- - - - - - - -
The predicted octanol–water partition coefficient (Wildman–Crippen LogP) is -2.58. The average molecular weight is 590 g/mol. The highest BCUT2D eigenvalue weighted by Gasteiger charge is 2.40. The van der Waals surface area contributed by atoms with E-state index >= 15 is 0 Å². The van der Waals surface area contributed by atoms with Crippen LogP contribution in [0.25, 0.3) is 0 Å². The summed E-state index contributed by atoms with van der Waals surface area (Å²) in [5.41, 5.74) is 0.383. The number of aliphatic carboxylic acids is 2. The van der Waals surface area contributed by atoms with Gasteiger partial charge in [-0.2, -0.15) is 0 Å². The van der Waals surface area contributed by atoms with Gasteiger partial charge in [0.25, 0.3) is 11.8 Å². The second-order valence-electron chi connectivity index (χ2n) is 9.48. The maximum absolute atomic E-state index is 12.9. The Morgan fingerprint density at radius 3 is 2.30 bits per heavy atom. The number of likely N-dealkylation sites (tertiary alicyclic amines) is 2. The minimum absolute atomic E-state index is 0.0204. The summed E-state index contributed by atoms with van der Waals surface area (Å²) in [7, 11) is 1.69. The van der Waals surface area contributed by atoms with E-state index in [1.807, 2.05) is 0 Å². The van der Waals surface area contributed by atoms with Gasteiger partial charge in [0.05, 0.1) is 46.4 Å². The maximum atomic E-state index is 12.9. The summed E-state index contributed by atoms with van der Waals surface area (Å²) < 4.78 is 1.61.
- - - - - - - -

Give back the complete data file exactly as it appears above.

The predicted octanol–water partition coefficient (Wildman–Crippen LogP) is -2.58. The average molecular weight is 590 g/mol. The highest BCUT2D eigenvalue weighted by Gasteiger charge is 2.40. The van der Waals surface area contributed by atoms with E-state index >= 15 is 0 Å². The van der Waals surface area contributed by atoms with Crippen LogP contribution in [0.25, 0.3) is 0 Å². The summed E-state index contributed by atoms with van der Waals surface area (Å²) in [5.41, 5.74) is 0.383. The number of aliphatic carboxylic acids is 2. The van der Waals surface area contributed by atoms with Gasteiger partial charge in [-0.2, -0.15) is 0 Å². The van der Waals surface area contributed by atoms with Gasteiger partial charge in [0.25, 0.3) is 11.8 Å². The second-order valence-electron chi connectivity index (χ2n) is 9.48. The maximum absolute atomic E-state index is 12.9. The Morgan fingerprint density at radius 3 is 2.30 bits per heavy atom. The number of likely N-dealkylation sites (tertiary alicyclic amines) is 2. The minimum absolute atomic E-state index is 0.0204. The summed E-state index contributed by atoms with van der Waals surface area (Å²) in [7, 11) is 1.69. The van der Waals surface area contributed by atoms with E-state index in [1.807, 2.05) is 0 Å². The van der Waals surface area contributed by atoms with Gasteiger partial charge in [0.05, 0.1) is 46.4 Å². The maximum atomic E-state index is 12.9. The summed E-state index contributed by atoms with van der Waals surface area (Å²) < 4.78 is 1.61.